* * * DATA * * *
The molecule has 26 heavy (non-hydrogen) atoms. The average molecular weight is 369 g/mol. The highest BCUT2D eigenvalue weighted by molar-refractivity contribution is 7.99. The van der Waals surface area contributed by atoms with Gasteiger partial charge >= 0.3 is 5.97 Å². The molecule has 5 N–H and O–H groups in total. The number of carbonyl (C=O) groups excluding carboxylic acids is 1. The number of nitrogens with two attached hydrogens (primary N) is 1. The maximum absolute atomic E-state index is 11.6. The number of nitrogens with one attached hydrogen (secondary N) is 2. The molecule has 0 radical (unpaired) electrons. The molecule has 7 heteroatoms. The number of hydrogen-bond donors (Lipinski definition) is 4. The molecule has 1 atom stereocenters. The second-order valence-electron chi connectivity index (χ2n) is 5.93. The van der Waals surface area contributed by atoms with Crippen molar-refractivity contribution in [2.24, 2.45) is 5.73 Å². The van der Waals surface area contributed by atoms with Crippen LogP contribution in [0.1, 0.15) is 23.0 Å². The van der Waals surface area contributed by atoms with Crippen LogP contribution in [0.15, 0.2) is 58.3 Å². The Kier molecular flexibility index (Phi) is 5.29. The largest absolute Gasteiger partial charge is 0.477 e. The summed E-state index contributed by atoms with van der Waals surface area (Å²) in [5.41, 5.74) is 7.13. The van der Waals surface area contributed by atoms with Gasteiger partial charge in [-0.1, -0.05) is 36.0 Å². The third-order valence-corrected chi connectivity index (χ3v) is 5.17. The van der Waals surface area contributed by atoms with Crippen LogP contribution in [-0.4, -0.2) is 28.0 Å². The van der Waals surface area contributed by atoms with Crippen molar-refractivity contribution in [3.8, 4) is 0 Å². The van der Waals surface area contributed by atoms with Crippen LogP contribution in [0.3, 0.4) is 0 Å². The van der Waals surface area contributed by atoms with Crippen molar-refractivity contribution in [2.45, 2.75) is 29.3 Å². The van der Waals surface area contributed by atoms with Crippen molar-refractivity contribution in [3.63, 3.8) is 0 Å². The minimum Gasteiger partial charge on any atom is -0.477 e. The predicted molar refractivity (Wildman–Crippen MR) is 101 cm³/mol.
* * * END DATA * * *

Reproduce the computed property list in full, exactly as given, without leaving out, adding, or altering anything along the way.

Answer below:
The molecule has 26 heavy (non-hydrogen) atoms. The average molecular weight is 369 g/mol. The highest BCUT2D eigenvalue weighted by molar-refractivity contribution is 7.99. The van der Waals surface area contributed by atoms with Gasteiger partial charge >= 0.3 is 5.97 Å². The molecule has 5 N–H and O–H groups in total. The number of carbonyl (C=O) groups excluding carboxylic acids is 1. The number of nitrogens with two attached hydrogens (primary N) is 1. The maximum absolute atomic E-state index is 11.6. The number of nitrogens with one attached hydrogen (secondary N) is 2. The molecule has 0 radical (unpaired) electrons. The molecule has 7 heteroatoms. The number of hydrogen-bond donors (Lipinski definition) is 4. The molecule has 1 atom stereocenters. The second-order valence-electron chi connectivity index (χ2n) is 5.93. The van der Waals surface area contributed by atoms with Crippen molar-refractivity contribution in [2.24, 2.45) is 5.73 Å². The van der Waals surface area contributed by atoms with Crippen LogP contribution in [0.1, 0.15) is 23.0 Å². The van der Waals surface area contributed by atoms with Crippen LogP contribution in [0.15, 0.2) is 58.3 Å². The Kier molecular flexibility index (Phi) is 5.29. The largest absolute Gasteiger partial charge is 0.477 e. The summed E-state index contributed by atoms with van der Waals surface area (Å²) in [5.41, 5.74) is 7.13. The van der Waals surface area contributed by atoms with Gasteiger partial charge in [-0.1, -0.05) is 36.0 Å². The third-order valence-corrected chi connectivity index (χ3v) is 5.17. The van der Waals surface area contributed by atoms with Crippen LogP contribution in [-0.4, -0.2) is 28.0 Å². The van der Waals surface area contributed by atoms with Crippen molar-refractivity contribution in [3.8, 4) is 0 Å². The van der Waals surface area contributed by atoms with Crippen LogP contribution in [0.3, 0.4) is 0 Å². The van der Waals surface area contributed by atoms with Crippen molar-refractivity contribution in [2.45, 2.75) is 29.3 Å². The van der Waals surface area contributed by atoms with Crippen molar-refractivity contribution in [3.63, 3.8) is 0 Å². The minimum Gasteiger partial charge on any atom is -0.477 e. The predicted molar refractivity (Wildman–Crippen MR) is 101 cm³/mol.